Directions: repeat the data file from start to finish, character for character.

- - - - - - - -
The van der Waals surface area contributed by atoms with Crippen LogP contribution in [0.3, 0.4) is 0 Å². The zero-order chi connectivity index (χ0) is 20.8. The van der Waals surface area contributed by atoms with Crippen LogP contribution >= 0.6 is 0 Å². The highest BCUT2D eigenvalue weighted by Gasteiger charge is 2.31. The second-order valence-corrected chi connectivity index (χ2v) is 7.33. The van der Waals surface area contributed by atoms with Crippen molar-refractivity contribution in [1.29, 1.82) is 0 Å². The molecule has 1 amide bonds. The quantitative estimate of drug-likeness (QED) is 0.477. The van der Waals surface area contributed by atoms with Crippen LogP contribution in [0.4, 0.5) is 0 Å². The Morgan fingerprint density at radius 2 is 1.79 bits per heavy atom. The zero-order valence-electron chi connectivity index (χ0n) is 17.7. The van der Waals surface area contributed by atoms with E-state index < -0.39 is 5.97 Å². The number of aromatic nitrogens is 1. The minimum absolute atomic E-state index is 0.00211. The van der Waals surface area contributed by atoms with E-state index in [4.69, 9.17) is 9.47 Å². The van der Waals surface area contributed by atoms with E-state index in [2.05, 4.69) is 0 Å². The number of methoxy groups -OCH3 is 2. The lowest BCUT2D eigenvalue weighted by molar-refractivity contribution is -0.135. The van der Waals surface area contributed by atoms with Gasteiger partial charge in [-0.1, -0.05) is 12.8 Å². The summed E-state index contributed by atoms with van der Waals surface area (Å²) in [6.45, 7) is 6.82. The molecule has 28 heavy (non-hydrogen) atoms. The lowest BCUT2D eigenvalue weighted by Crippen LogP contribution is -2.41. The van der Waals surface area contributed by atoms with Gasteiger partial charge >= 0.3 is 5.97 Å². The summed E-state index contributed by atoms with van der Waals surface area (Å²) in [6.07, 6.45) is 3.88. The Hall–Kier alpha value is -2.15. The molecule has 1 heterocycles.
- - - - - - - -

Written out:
The van der Waals surface area contributed by atoms with Crippen LogP contribution in [0.3, 0.4) is 0 Å². The zero-order chi connectivity index (χ0) is 20.8. The van der Waals surface area contributed by atoms with Crippen LogP contribution >= 0.6 is 0 Å². The highest BCUT2D eigenvalue weighted by Gasteiger charge is 2.31. The second-order valence-corrected chi connectivity index (χ2v) is 7.33. The van der Waals surface area contributed by atoms with Crippen molar-refractivity contribution in [1.29, 1.82) is 0 Å². The molecule has 1 amide bonds. The quantitative estimate of drug-likeness (QED) is 0.477. The van der Waals surface area contributed by atoms with Crippen LogP contribution in [0.4, 0.5) is 0 Å². The Morgan fingerprint density at radius 2 is 1.79 bits per heavy atom. The zero-order valence-electron chi connectivity index (χ0n) is 17.7. The van der Waals surface area contributed by atoms with E-state index < -0.39 is 5.97 Å². The number of aromatic nitrogens is 1. The minimum absolute atomic E-state index is 0.00211. The van der Waals surface area contributed by atoms with E-state index in [4.69, 9.17) is 9.47 Å². The van der Waals surface area contributed by atoms with E-state index in [2.05, 4.69) is 0 Å². The number of methoxy groups -OCH3 is 2. The lowest BCUT2D eigenvalue weighted by molar-refractivity contribution is -0.135. The van der Waals surface area contributed by atoms with Gasteiger partial charge in [-0.1, -0.05) is 12.8 Å². The summed E-state index contributed by atoms with van der Waals surface area (Å²) in [6.45, 7) is 6.82. The molecule has 28 heavy (non-hydrogen) atoms. The lowest BCUT2D eigenvalue weighted by Crippen LogP contribution is -2.41. The van der Waals surface area contributed by atoms with Gasteiger partial charge >= 0.3 is 5.97 Å². The summed E-state index contributed by atoms with van der Waals surface area (Å²) in [6.07, 6.45) is 3.88. The Hall–Kier alpha value is -2.15. The molecule has 1 heterocycles.